You have existing clients that need your time and attention. You also need to prospect. Your current clients need things now, and you need to communicate with them to help them—and retain them. Because they have needs you need to address now, you neglect prospecting and creating new opportunities. You may not pay the penalty for having not prospected until some time in the future, but eventually, know for sure that you will indeed pay. At some point, you will lose a very large client that generates an equally large portion of your revenue and most of your compensation. When this awful event occurs, you will be twelve to eighteen months behind acquiring a replacement.
You Lost a Large Client
You acquired your dream client years ago, and you have faithfully served them, taking care of their needs. You have deep relationships with the people who work there, and there is no hint of anything going wrong. One day, the company is acquired by a larger company that has a contractual relationship with your competitor. Or a new stakeholder decides to make a name for themselves by removing a supplier and bringing in the team they used to work with at their last job. Whatever the reason, you lost your largest account.
Because you have not been prospecting, you have exposed yourself to the risk of not having a strong pipeline, the only thing that can inoculate you from losing the revenue and compensation when you lose a large client. You are now so far behind on prospecting and creating opportunities that you are some many months away from replacing your major account. The time to have created new opportunities was while you had your dream client up and running. How many months behind are you when it comes to winning a new major account?
How Many Months Behind
Large clients don’t tend to change suppliers often. They tend to find a partner who will take care of them, and they live with some amount of errors and unfulfilled needs. Because these relationships are strategic, these large clients live with some problems and find ways to work around others. In short, they are not highly compelled to change. They are even less interested in switching only to end up with the same set of problems they already experience—or new challenges that might disrupt their business.
A normal distribution curve would show you that there are fewer of these larger clients, and they wouldn’t be large targets for you if they weren’t already spending significantly on what you sell. To win a new large client, you are going to have to displace a competitor from a relatively small number of targets, a meager percentage of whom will change in a given year.
During the time you were not calling on these prospective clients, your competitors were nurturing relationships, sharing insights and ideas, and scheduling meetings. The people who will decide to select a new partner when it is necessary to have your competitor’s business cards, and they are familiar enough with them to know whom they like and whom they won’t consider. You, however, are a complete unknown, making it unlikely you even get a call to compete.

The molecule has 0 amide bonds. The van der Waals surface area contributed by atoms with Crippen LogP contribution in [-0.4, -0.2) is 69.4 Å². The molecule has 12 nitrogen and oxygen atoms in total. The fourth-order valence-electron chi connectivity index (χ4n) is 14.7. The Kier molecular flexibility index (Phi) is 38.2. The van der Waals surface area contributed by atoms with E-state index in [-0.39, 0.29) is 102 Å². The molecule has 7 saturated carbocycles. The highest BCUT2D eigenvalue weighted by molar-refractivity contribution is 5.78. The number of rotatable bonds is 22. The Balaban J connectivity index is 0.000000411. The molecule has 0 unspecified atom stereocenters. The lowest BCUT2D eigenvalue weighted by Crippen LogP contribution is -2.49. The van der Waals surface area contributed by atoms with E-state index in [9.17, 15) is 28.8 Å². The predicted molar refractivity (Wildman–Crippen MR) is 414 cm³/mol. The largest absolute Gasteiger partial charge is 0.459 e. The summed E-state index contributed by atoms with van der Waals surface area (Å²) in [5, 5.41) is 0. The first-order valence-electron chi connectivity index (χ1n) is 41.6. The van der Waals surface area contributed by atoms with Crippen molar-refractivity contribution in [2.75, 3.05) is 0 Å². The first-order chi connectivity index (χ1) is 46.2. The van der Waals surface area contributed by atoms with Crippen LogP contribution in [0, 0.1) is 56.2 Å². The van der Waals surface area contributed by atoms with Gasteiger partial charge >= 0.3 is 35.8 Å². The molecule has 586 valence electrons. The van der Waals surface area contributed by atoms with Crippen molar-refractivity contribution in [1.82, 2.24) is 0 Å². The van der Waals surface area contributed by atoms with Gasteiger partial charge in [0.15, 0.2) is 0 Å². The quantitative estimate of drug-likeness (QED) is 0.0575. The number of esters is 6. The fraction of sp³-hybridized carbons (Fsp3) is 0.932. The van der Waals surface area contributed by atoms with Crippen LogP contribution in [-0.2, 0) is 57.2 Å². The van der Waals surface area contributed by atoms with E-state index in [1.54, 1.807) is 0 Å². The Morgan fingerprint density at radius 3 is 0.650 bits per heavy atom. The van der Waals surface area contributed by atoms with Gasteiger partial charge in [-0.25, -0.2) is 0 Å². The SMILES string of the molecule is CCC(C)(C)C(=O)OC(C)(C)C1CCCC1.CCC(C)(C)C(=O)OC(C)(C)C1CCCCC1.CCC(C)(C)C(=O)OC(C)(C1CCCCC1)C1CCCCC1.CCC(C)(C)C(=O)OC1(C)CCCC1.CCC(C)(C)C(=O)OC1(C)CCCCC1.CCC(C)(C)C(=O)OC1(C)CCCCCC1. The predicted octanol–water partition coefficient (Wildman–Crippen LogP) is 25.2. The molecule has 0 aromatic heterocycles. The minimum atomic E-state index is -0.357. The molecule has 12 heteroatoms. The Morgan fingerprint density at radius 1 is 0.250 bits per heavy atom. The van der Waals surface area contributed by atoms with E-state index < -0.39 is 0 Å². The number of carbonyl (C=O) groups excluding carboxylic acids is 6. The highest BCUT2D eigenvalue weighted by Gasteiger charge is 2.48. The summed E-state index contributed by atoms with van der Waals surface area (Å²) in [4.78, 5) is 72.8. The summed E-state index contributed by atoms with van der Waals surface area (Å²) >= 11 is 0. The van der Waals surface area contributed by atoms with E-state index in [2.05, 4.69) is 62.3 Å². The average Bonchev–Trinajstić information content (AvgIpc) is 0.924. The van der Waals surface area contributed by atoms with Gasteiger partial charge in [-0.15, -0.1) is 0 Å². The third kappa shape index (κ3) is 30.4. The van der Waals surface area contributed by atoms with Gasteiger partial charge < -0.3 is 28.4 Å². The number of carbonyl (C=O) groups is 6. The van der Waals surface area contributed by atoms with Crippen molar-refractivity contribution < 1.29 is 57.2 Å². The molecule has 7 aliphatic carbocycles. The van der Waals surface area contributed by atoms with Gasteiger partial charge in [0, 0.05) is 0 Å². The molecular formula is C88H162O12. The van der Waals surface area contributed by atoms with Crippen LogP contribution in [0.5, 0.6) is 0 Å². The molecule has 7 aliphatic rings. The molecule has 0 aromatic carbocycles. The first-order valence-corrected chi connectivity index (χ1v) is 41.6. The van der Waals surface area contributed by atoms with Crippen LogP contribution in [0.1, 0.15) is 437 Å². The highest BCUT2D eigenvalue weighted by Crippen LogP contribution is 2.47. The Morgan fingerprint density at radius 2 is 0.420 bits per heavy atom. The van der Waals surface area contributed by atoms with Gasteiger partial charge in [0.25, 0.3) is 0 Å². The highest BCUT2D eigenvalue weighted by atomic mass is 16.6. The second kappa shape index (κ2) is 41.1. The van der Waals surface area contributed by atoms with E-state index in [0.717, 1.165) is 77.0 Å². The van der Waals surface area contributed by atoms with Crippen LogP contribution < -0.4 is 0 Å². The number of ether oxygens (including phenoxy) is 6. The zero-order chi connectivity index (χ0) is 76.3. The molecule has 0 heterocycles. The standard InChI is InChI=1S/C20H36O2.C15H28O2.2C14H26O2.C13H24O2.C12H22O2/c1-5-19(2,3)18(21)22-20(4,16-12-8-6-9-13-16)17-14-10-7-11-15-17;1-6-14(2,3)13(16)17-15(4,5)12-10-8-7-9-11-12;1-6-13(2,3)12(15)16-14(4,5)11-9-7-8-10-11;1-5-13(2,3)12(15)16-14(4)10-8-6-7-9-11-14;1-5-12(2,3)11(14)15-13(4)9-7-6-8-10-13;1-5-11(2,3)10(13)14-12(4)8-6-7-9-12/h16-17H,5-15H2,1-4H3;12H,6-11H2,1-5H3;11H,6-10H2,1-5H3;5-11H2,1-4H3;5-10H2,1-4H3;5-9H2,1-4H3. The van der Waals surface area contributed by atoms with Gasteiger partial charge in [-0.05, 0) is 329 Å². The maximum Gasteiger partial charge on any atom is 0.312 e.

My guess is you are eighteen months away from winning your dream client. Even though you may be able to find a few dream clients who explore change, you aren’t likely lucky enough to win a large client on your first time when there is a competition (even though I hope you do!).
Prospecting Isn’t About Today
Prospecting isn’t designed to produce results today. The effect it produces doesn’t show up until some time in the future. When you decide not to prospect, you push the work of creating opportunities into the future, and in doing so, you push the acquisition of new clients even further into the future.
I am more than fond of the idea of Year Negative One. When you are prospecting and nurturing your dream clients now, you don’t believe that they are going to change for three years. Year Negative One precedes Year Zero, the year in which the client starts to recognize some need to explore change. Year One is the year in which you compete for their business. You start Year Negative One when you commit to pursuing your dream client in earnest, building and sustaining a long term campaign to win their business.
The idea isn’t that it is going to take three years to win business from a major account, even though it very well may take that long or longer. It’s a recognition that some small population of large clients is going to change in any given year and that you need to work to be in front of that decision, doing the work to be known and preferred.
Prospecting needs to be continuous and unceasing. The same is true for nurturing relationships and capturing mindshare. The more proactive and disciplined you are about this work, the more you are immune to the adverse events that occur in sales, including the loss of a significant client. Given a long enough timeline, you will lose your large accounts. Thankfully, that truth applies in equal measure to your competition. The only way to protect yourself for the inevitable loss of a large client is to have a pipeline full of potential replacements.
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Filed under: Sales